10. 10. Write path • Storage is log-structured; updates do not overwrite, deletes do not remove • Commit log: sequential disk access • Memtables: in-memory data structure (partially off-heap since 2.1b2) • Memtables are flushed to SSTable on disk • Compaction: merge SSTables, remove tombstones
  11. 11. Read path • For each SSTable that may contain a partition key: • Bloom filters: estimate probability of locating partition data per SSTable • Locate offset in SSTable • Sequential read in SSTable (if query involves several columns) • A partition’s columns are merged from several SSTables / memtable, as column updates never overwrite data
  12. 12. CQL - Data Modeling Basics
  13. 13. CQL • Cassandra Query Language • Client API for Cassandra • CQL3 available since Cassandra 1.2 • Familiar syntax • Easy to use • Drivers available for Java, Python, C# and more
  14. 14. Creating a table
  15. 15. Creating a table - what happened?? • A new table was created • It looks familiar! • We defined the username as the primary key, therefore we are able to identify a row and query quickly by username • Primary keys can be composite; the first part of the primary key is the partition key and determines the primary node for the partition
  16. 16. Composite Primary Key
  17. 17. Composite Primary Key Partition Key
  18. 18. Composite Primary Key Partition Key Clustering Column(s)
  19. 19. Composite Primary Key Partition Key Clustering Column(s) Partition key (not ordered)
  20. 20. Composite Primary Key Partition Key Clustering Column(s) Partition key (not ordered) Clustering key (ordered)
  21. 21. Composite Primary Key - Partition Layout username johndoe key: value: key: value: username anna key: value: last_login last_login married_to 2014-01-04T12:00:00 2014-04-03T13:57:13 janedoe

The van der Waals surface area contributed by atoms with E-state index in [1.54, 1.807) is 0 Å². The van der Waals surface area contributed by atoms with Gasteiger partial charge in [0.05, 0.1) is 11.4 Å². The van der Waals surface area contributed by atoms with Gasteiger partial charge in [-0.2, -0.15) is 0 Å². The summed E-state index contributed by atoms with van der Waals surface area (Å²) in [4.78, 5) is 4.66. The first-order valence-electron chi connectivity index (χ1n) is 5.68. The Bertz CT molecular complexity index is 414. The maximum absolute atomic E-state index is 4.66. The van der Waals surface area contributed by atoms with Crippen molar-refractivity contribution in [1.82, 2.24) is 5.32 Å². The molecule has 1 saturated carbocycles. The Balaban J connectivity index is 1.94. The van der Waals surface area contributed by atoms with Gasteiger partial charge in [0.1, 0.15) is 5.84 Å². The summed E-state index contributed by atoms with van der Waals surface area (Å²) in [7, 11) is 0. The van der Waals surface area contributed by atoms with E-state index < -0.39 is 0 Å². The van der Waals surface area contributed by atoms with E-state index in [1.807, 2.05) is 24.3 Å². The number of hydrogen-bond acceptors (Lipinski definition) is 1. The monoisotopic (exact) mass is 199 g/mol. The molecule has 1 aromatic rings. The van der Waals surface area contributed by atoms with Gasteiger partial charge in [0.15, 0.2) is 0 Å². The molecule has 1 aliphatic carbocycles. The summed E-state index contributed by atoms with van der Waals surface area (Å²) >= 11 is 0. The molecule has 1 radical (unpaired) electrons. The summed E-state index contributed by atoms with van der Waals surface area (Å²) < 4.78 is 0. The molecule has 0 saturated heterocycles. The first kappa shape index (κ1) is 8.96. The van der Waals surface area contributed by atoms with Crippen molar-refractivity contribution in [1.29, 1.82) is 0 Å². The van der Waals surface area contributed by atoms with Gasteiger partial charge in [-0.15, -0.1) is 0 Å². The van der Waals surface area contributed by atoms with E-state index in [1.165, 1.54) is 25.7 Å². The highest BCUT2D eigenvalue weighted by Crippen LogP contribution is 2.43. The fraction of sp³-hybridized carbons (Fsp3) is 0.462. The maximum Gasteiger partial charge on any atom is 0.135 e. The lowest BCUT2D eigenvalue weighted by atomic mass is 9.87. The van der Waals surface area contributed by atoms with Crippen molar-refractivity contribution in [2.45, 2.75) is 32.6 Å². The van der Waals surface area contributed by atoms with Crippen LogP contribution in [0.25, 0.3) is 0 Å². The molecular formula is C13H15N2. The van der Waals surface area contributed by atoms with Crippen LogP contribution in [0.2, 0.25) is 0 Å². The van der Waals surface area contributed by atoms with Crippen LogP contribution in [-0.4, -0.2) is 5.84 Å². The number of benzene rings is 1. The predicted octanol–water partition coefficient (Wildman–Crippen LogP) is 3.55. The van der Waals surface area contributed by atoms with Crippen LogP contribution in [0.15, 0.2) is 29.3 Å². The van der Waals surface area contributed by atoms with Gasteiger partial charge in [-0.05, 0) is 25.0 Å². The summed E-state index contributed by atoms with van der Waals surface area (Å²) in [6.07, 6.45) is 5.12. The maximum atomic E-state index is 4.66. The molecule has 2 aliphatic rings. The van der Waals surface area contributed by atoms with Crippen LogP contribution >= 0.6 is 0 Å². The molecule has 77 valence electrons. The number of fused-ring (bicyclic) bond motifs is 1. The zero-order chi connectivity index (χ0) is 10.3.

22. 22. Insert/Update • INSERT & UPDATE are functionally equivalent • New in Cassandra 2.0: Support for lightweight transactions (compare-and- set) • e.g. INSERT INTO users (username, email) VALUES (‘tony’, ‘tony@gmail.com’) IF NOT EXISTS; • Based on Paxos consensus protocol Paxos Made Live: An Engineering Perspective: http://research.google.com/archive/paxos_made_live.pdf
  23. 23. Select query • SELECT * FROM user_attributes; • Selecting across several partitions can be slow • Default LIMIT 10.000 • Can filter results with WHERE clauses on partition key, partition key & clustering columns or indexed columns • EQ & IN operators allowed for partition keys • EQ, <, > … operators allowed for clustering columns
  24. 24. Select query - Ordering • Partition keys are not ordered • … but clustering columns are ordered • Default ordering is mandated by clustering columns • ORDER BY can be specified on clustering columns at query time; default order can be set WITH CLUSTERING ORDER on table creation